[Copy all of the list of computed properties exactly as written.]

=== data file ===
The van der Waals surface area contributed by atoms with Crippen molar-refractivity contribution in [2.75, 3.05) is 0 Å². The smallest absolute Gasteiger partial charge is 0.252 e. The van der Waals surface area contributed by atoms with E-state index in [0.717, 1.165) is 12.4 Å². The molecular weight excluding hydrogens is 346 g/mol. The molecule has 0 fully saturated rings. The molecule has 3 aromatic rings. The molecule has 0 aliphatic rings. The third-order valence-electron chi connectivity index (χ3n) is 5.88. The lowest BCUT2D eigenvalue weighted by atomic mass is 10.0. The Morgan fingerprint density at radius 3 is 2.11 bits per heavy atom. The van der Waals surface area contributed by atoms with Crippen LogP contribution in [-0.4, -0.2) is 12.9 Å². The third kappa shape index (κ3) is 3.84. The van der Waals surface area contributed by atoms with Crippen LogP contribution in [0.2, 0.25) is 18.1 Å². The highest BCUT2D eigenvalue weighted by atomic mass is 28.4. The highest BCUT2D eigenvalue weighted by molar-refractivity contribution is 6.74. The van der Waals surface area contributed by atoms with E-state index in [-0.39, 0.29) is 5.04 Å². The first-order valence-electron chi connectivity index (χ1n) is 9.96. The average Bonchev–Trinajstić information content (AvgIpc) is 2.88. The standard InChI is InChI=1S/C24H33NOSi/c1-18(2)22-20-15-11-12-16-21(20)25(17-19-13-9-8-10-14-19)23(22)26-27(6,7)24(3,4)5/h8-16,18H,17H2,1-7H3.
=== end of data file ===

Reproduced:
The van der Waals surface area contributed by atoms with Crippen molar-refractivity contribution in [2.75, 3.05) is 0 Å². The smallest absolute Gasteiger partial charge is 0.252 e. The van der Waals surface area contributed by atoms with E-state index in [0.717, 1.165) is 12.4 Å². The molecular weight excluding hydrogens is 346 g/mol. The molecule has 0 fully saturated rings. The molecule has 3 aromatic rings. The molecule has 0 aliphatic rings. The third-order valence-electron chi connectivity index (χ3n) is 5.88. The lowest BCUT2D eigenvalue weighted by atomic mass is 10.0. The Morgan fingerprint density at radius 3 is 2.11 bits per heavy atom. The van der Waals surface area contributed by atoms with Crippen LogP contribution in [-0.4, -0.2) is 12.9 Å². The third kappa shape index (κ3) is 3.84. The van der Waals surface area contributed by atoms with Crippen LogP contribution in [0.2, 0.25) is 18.1 Å². The highest BCUT2D eigenvalue weighted by atomic mass is 28.4. The highest BCUT2D eigenvalue weighted by molar-refractivity contribution is 6.74. The van der Waals surface area contributed by atoms with E-state index in [-0.39, 0.29) is 5.04 Å². The first-order valence-electron chi connectivity index (χ1n) is 9.96. The average Bonchev–Trinajstić information content (AvgIpc) is 2.88. The standard InChI is InChI=1S/C24H33NOSi/c1-18(2)22-20-15-11-12-16-21(20)25(17-19-13-9-8-10-14-19)23(22)26-27(6,7)24(3,4)5/h8-16,18H,17H2,1-7H3.